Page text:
What has helped you stay focused during Ramadan whilst being in lockdown?
Writing down goals of what I want to get out of Ramadan and also being realistic with them. I have exams and assignments this month which has made things difficult, hence, I’ve been creating timetables to ensure that I don’t fall behind. Halfway through the week I would usually have a catch up with myself, see what’s working, what needs to change to ensure that I have a fulfilling Ramadan whilst meeting deadlines and importantly, having at least 6 hours of sleep.
WHAT has been the hardest thing to navigate/cope with during this time?
The uncertainty of what will happen next. I like to plan months in advance so not knowing what is to come is a bit weird. I had and I’m sure many others had planned so many things for this year which obviously have been cancelled, so I’ve had to rearrange things and go with the flow a bit more and that is nerve-racking. I always have to remind myself that everything happens for a reason and that I should take this free time as a blessing to focus on important things that matter to me.
What have you LEARNED during this time and have you got any tips for exercising or coping in general with Ramadan during lockdown?
I’ve learned that you don’t have to be productive all of the time. I was constantly busy, over working and dealing with burnouts on a regular basis, so this lockdown has allowed me to take things slow and rest. My tips for exercising during Ramadan will be to:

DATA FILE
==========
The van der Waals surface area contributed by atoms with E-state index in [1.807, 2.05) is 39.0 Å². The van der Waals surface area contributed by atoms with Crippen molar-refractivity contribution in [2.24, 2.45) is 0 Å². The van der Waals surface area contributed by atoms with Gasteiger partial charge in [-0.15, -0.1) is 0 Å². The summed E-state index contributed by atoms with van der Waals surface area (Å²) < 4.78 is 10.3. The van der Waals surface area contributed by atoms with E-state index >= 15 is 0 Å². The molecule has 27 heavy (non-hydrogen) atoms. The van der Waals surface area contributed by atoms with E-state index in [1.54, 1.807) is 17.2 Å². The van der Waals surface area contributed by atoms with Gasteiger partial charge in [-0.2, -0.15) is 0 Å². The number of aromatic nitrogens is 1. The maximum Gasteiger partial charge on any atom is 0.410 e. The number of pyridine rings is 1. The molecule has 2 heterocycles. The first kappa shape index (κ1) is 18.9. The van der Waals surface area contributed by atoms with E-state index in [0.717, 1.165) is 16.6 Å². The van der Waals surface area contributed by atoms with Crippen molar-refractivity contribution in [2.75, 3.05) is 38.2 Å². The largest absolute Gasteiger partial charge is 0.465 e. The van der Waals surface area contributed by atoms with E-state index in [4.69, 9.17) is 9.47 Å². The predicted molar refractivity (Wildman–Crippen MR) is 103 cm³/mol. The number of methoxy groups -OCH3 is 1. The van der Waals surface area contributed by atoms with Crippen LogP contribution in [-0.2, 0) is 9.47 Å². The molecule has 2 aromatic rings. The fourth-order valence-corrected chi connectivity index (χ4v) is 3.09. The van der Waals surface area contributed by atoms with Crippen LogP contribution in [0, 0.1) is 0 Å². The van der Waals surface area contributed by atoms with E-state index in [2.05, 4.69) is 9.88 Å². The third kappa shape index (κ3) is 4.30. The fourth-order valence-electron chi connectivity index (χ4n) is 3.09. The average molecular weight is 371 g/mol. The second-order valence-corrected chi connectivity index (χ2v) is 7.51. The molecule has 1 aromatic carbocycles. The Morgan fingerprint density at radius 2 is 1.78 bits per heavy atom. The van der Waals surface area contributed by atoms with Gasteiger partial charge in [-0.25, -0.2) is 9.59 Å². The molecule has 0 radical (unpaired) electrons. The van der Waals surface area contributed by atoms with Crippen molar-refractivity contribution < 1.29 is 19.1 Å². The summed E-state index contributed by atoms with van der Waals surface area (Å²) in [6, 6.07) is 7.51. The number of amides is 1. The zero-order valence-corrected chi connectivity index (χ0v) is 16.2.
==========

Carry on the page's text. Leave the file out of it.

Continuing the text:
1) Go at your own pace. You won’t be able to run like you do when you’re not fasting so don’t beat yourself up for that.
2) Find a time to run that works for you. Some people run before Iftar, others an hour after, do what works for you, whilst adhering to the government guidelines and making sure that it is safe to run at your preferred time.
3) Always listen to your body. If you feel weak, don’t feel pressured to run, try out other sports such as yoga or focus on strength training as they are just as beneficial.Set a timetable. Ramadan can be a busy time, we barely get enough sleep, we’re adjusting to changes in our body and whilst you may have set some goals throughout the month, they can slip if you end up taking too much on. Be realistic with them and always include time for rest.
4) If you are feeling overwhelmed, struggling to adjust to things, please speak to someone. Any emotions and feelings you may have right now are completely valid so don’t be afraid to share them with someone you trust.
Some revising tips:
5) Try out revision sessions with your friends. It can be quite lonely and isolating doing work at home, so scheduling times to go on zoom or FaceTime with your friends to revise can be helpful.
6) If you are falling behind on your uni work or finding it hard you may be eligible to apply for Ec’s: Before COVID19 the basis to apply for ec’s were quite rigid. However, due to the pandemic, universities are being a lot more lenient to the fact that student’s studies have been disrupted. Don’t hesitate to apply for them, at the end of the day it’s your degree and you deserve the best shot at doing well.